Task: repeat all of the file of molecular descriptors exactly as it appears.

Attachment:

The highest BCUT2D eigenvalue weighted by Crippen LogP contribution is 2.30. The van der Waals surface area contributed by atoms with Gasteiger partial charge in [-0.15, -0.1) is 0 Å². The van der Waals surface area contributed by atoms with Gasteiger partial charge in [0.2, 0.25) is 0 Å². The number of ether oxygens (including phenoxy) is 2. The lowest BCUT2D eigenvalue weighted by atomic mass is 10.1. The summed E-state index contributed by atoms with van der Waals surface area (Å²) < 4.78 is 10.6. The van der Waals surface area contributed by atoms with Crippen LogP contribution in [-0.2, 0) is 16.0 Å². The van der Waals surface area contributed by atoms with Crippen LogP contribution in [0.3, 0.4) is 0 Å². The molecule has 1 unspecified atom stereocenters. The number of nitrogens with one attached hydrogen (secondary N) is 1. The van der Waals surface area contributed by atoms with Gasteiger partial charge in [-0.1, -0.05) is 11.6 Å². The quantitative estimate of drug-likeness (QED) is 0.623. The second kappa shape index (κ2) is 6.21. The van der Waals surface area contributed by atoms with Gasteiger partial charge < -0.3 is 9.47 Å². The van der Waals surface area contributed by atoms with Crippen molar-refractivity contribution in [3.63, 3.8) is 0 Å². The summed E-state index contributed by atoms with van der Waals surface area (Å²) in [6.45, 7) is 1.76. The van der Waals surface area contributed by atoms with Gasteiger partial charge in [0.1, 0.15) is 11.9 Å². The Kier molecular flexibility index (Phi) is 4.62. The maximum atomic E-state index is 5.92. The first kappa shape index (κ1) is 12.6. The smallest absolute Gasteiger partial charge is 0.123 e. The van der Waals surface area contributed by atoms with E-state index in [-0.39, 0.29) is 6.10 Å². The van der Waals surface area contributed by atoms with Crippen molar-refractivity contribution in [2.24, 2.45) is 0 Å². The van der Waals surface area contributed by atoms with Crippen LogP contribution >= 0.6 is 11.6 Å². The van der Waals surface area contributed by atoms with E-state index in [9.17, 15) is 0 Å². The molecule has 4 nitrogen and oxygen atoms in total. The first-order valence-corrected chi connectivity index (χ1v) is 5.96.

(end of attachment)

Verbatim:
The highest BCUT2D eigenvalue weighted by Crippen LogP contribution is 2.30. The van der Waals surface area contributed by atoms with Gasteiger partial charge in [-0.15, -0.1) is 0 Å². The van der Waals surface area contributed by atoms with Gasteiger partial charge in [0.2, 0.25) is 0 Å². The number of ether oxygens (including phenoxy) is 2. The lowest BCUT2D eigenvalue weighted by atomic mass is 10.1. The summed E-state index contributed by atoms with van der Waals surface area (Å²) < 4.78 is 10.6. The van der Waals surface area contributed by atoms with Crippen LogP contribution in [-0.2, 0) is 16.0 Å². The van der Waals surface area contributed by atoms with Crippen LogP contribution in [0.3, 0.4) is 0 Å². The molecule has 1 unspecified atom stereocenters. The number of nitrogens with one attached hydrogen (secondary N) is 1. The van der Waals surface area contributed by atoms with Gasteiger partial charge in [-0.1, -0.05) is 11.6 Å². The quantitative estimate of drug-likeness (QED) is 0.623. The second kappa shape index (κ2) is 6.21. The van der Waals surface area contributed by atoms with Gasteiger partial charge < -0.3 is 9.47 Å². The van der Waals surface area contributed by atoms with Crippen molar-refractivity contribution in [3.63, 3.8) is 0 Å². The summed E-state index contributed by atoms with van der Waals surface area (Å²) in [6.45, 7) is 1.76. The van der Waals surface area contributed by atoms with Gasteiger partial charge in [0.1, 0.15) is 11.9 Å². The Kier molecular flexibility index (Phi) is 4.62. The maximum atomic E-state index is 5.92. The first kappa shape index (κ1) is 12.6. The smallest absolute Gasteiger partial charge is 0.123 e. The van der Waals surface area contributed by atoms with E-state index in [-0.39, 0.29) is 6.10 Å². The van der Waals surface area contributed by atoms with Crippen molar-refractivity contribution in [2.24, 2.45) is 0 Å². The van der Waals surface area contributed by atoms with Crippen LogP contribution >= 0.6 is 11.6 Å². The van der Waals surface area contributed by atoms with E-state index in [9.17, 15) is 0 Å². The molecule has 4 nitrogen and oxygen atoms in total. The first-order valence-corrected chi connectivity index (χ1v) is 5.96.